Argument Synonyms, Argument Antonyms -

In the absence of conviction, arguments tend to lack coherence or force. Yet from the outside, an argument with endless different reasons is much less persuasive than one with focus and precision on a small number of reasons. The debate in the UK about forming an argument or not to stay in the EU was a great example of this. The Remain campaign had dozens of different reasons. Car manufacturing! Cleaner beaches!

Key workers for the NHS! Medical research links! Economic opportunities! The difficulty of overcoming trade barriers! The Frankenstein critical essay Irish border! Meanwhile, the Leave campaign boiled their argument down to just one: membership of the EU means relinquishing control. Leaving it means taking back control. And despite most expectations and the advice of most experts, the simple, straightforward message won.

Voters struggled to remember the many different messages put out by the Remain campaign, as compelling as each of those reasons might have been; but they remembered the message about taking back control.

One of the most commonly used rhetorical fallacies is the Strawman Fallacy. A turn into counterargument here and there will sharpen and energize your essay, but too many such turns will have the reverse effect by obscuring your main idea or suggesting that you're ambivalent. Counterargument in Pre-Writing and Revising.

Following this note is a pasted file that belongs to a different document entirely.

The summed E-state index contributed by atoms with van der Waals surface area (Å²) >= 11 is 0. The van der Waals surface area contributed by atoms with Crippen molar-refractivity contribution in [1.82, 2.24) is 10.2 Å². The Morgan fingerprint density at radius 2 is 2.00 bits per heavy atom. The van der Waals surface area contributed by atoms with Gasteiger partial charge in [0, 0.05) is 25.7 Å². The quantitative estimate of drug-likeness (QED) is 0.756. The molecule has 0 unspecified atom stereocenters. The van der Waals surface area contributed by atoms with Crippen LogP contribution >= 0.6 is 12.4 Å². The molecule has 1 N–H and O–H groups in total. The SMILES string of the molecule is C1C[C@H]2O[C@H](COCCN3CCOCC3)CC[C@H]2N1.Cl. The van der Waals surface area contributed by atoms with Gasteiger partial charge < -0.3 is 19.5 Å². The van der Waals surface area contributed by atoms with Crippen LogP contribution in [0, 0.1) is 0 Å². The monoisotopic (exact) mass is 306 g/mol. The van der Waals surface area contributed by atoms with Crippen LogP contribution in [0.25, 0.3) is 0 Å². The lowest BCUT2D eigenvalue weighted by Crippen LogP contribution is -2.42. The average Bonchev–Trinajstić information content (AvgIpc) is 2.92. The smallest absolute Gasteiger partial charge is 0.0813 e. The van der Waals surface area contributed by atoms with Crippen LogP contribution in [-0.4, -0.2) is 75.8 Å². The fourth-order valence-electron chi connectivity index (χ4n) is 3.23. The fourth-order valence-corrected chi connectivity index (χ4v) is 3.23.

Good thinking constantly questions itself, as Socrates observed long ago. But at some point in the process of composing an essay, you need to switch off the questioning in your head and make a case. Having such an inner conversation during the drafting stage, however, can help you settle on a case worth making. As you consider possible theses and begin to work on your draft, ask yourself how an intelligent person might plausibly disagree with you or see matters differently.

When you can imagine an intelligent disagreement, you have an arguable idea. The conclusion may be true, but the reasons do not give good reason to accept it. The premises are plausible, that is, must have good reason to believe that the premises are true. Please remember these three criteria; they form the basis of much that we will do in this course.

Sometimes I will refer to these three rules in short hand fashion, as when I say a good argument must 1 have true premises, 2 be valid or strong, 3 premises more plausible than conclusion. An argument, pleaes note that sometime I will not make reference to the last of the three criteria, which is not nearly as important as the first two.

The next several lessons will be devoted to understanding these three criteria. We can dispense with the third criteria rather quickly. A good argument is one in which the premises are more plausible than the conclusion. This criteria means that an argument is not good if the conclusion is nothing more than a restatement of the premises, or when the conclusion rests upon a highly dubious doubtful premise or premises.

I am Adrian's best friend. I'm sure of this because she told me so, and I know she wouldn't lie to her best friend.